An Alternative to Perspective
Teaching perspective is very challenging. Consequently students are intimidated by one point and two point perspective. Therefore it is hard to teach perspective in the art one classes. This is due to varying skill levels. Perspective follows a set of rules that requires meticulous measurement. As a result, we risk a drop in engagement when we press the techniques needed for an advanced unit. However a great project to try with the art one classes is the outside the border project. In conclusion, it teaches depth and composition. Both are key components of perspective.
Outside the Border
The border project is a great lesson for teaching composition and depth. First, students choose a subject matter and incorporate depth. Second, the students need elements from the subject matter to emerge from the rectangle. Therefore the challenge is for students to find a subject they are interested in while incorporating depth. The students really enjoyed this project in my class. They created a whole variety of pictures. One student drew religious iconography emerging from the rectangle. Afterwards they created a relationship between what is inside of the rectangle and what is outside. Students focused on their interests. However they needed to incorporate depth through the rectangle.
A great artist to reference for this project is Norman Rockwell. He would use a circle behind all of his Saturday Evening Post covers. He would often include diagonal lines to indicate movement or a circle to focus on a point in the subject. Most importantly this indicates layers, depth, and movement. It demonstrates essential components of perspective.
3D Design I students (mostly freshmen) had a blast with this project because it gave them an opportunity to connect with their community in a comical way. Students were introduced to the concept of animorphism – the process of applying human characteristics to animals. Then they looked at artists like Zoe Williams, Victor Dubrovsky, and Midori Nakayama, who all create needle-felted animals in different styles, different parts of the world, and for different reasons.
Students then discussed how animorphism can be used for comedy, critique, or a combination of the two (satire). They picked a person in real life, whether that was a celebrity, friend, family member, athlete, or otherwise, and made a plan to turn said person into an animal. The animal would be identifiable as the person through accessories. Once a student’s plan was approved (to make sure their idea was appropriate, not discriminatory, and not targeting a classmate), the student learned needle felting techniques to create their animal. The body was made out of polyester polyfil (less expensive than wool) and a wire armature. Then the student covered their animal with wool and created accessories out of wool, wire, paper, sculpey, and other materials.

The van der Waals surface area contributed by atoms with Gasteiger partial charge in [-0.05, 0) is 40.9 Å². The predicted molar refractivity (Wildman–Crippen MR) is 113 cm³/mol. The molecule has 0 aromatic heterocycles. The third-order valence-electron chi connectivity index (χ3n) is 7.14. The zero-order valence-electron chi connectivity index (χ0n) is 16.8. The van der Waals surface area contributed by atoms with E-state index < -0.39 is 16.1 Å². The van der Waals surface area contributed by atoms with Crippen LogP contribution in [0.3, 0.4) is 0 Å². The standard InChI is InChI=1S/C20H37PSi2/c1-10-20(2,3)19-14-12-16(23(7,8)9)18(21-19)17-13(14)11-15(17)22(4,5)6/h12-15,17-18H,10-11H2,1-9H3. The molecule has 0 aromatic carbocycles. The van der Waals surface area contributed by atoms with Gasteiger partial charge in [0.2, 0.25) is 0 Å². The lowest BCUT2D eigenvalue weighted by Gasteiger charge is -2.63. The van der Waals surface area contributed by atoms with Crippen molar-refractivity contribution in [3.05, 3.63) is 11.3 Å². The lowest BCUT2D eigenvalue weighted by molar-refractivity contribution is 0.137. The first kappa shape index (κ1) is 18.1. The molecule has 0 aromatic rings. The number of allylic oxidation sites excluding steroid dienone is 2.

Exceptional Education students had a good time with this project. One of them made the Cardi B. bird pictured below, which was a fan favorite at the Student Teacher Art Show. Push pins helped them hold the polyester down while they felted the polyester, and some hand-over-hand assistance helped them build the wire armature if they so needed.
A handy tip: Students soaked their needles in rubbing alcohol if they pricked themselves, and at times got frustrated with how much they were doing so. Providing fun bandaids for them was a nice treat that helped lighten the mood when the stuck themselves with the felting needle.
“Guy Fierret” – Guy Fiere as a ferret, sporting his flaming shirt, a menu, and a hamburger.
This student is depicting his brother as a gorilla, sitting on the toilet and taking his time reading the paper.
“Cardi B.ird” – This student chose to depict Cardi B. (a singer) as a bird because of the cooing noise she makes in many of her songs. She’s sporting her hood wrap, colorful feathers, and hoop earrings.
Each week students are tasked with a sketchbook assignment due the following week. Usually these sketchbook assignments are conceptual and have to do with drawing skills. However, this week I wanted to challenge students to break free and let loose a little in their sketchbooks. Most students are used to making their sketchbook assignments a “finished product.” I introduced this sketchbook assignment by showing students examples of sketchbooks from artists that use their sketchbook more like journals and pages for experimentation. I also showed students my personal sketchbook and they really enjoyed seeing my work!
I then had students gather around and demonstrated how to do a blind contour drawing. Students were then give the rest of the 20 minutes in the block to fill up a page with blind contours. They really had a lot of fun with this assignment, and they felt they could be more free since I stressed I wasn’t grading on how they look. This was the first time that I had full engagement from the class, and I think it was due to the fact that this project was more freeing and students didn’t feel held back.